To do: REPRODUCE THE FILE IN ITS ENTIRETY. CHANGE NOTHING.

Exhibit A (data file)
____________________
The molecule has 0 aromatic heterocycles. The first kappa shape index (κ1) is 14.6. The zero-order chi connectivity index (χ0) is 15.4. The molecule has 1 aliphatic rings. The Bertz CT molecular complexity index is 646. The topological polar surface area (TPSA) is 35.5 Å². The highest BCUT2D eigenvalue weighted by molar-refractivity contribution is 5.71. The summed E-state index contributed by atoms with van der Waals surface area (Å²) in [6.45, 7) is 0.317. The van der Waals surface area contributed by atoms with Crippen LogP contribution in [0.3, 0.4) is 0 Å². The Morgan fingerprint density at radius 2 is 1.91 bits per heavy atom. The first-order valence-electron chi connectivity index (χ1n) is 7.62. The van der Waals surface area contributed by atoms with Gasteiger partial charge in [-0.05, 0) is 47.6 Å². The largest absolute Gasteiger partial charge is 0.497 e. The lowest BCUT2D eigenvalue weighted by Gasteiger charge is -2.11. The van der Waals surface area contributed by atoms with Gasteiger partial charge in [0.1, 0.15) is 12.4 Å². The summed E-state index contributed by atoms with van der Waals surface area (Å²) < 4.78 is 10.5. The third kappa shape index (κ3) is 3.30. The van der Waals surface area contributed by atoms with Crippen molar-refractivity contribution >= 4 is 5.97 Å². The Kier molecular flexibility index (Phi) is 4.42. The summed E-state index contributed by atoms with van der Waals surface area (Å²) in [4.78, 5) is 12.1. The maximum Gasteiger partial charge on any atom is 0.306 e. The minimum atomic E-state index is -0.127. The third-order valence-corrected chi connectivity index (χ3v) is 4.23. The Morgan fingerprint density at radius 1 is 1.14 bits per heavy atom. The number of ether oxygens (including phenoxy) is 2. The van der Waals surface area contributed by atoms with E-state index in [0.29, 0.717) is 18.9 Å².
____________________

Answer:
The molecule has 0 aromatic heterocycles. The first kappa shape index (κ1) is 14.6. The zero-order chi connectivity index (χ0) is 15.4. The molecule has 1 aliphatic rings. The Bertz CT molecular complexity index is 646. The topological polar surface area (TPSA) is 35.5 Å². The highest BCUT2D eigenvalue weighted by molar-refractivity contribution is 5.71. The summed E-state index contributed by atoms with van der Waals surface area (Å²) in [6.45, 7) is 0.317. The van der Waals surface area contributed by atoms with Crippen LogP contribution in [0.3, 0.4) is 0 Å². The Morgan fingerprint density at radius 2 is 1.91 bits per heavy atom. The first-order valence-electron chi connectivity index (χ1n) is 7.62. The van der Waals surface area contributed by atoms with Gasteiger partial charge in [-0.05, 0) is 47.6 Å². The largest absolute Gasteiger partial charge is 0.497 e. The lowest BCUT2D eigenvalue weighted by Gasteiger charge is -2.11. The van der Waals surface area contributed by atoms with Gasteiger partial charge in [0.1, 0.15) is 12.4 Å². The summed E-state index contributed by atoms with van der Waals surface area (Å²) < 4.78 is 10.5. The third kappa shape index (κ3) is 3.30. The van der Waals surface area contributed by atoms with Crippen molar-refractivity contribution >= 4 is 5.97 Å². The Kier molecular flexibility index (Phi) is 4.42. The summed E-state index contributed by atoms with van der Waals surface area (Å²) in [4.78, 5) is 12.1. The maximum Gasteiger partial charge on any atom is 0.306 e. The minimum atomic E-state index is -0.127. The third-order valence-corrected chi connectivity index (χ3v) is 4.23. The Morgan fingerprint density at radius 1 is 1.14 bits per heavy atom. The number of ether oxygens (including phenoxy) is 2. The van der Waals surface area contributed by atoms with E-state index in [0.29, 0.717) is 18.9 Å².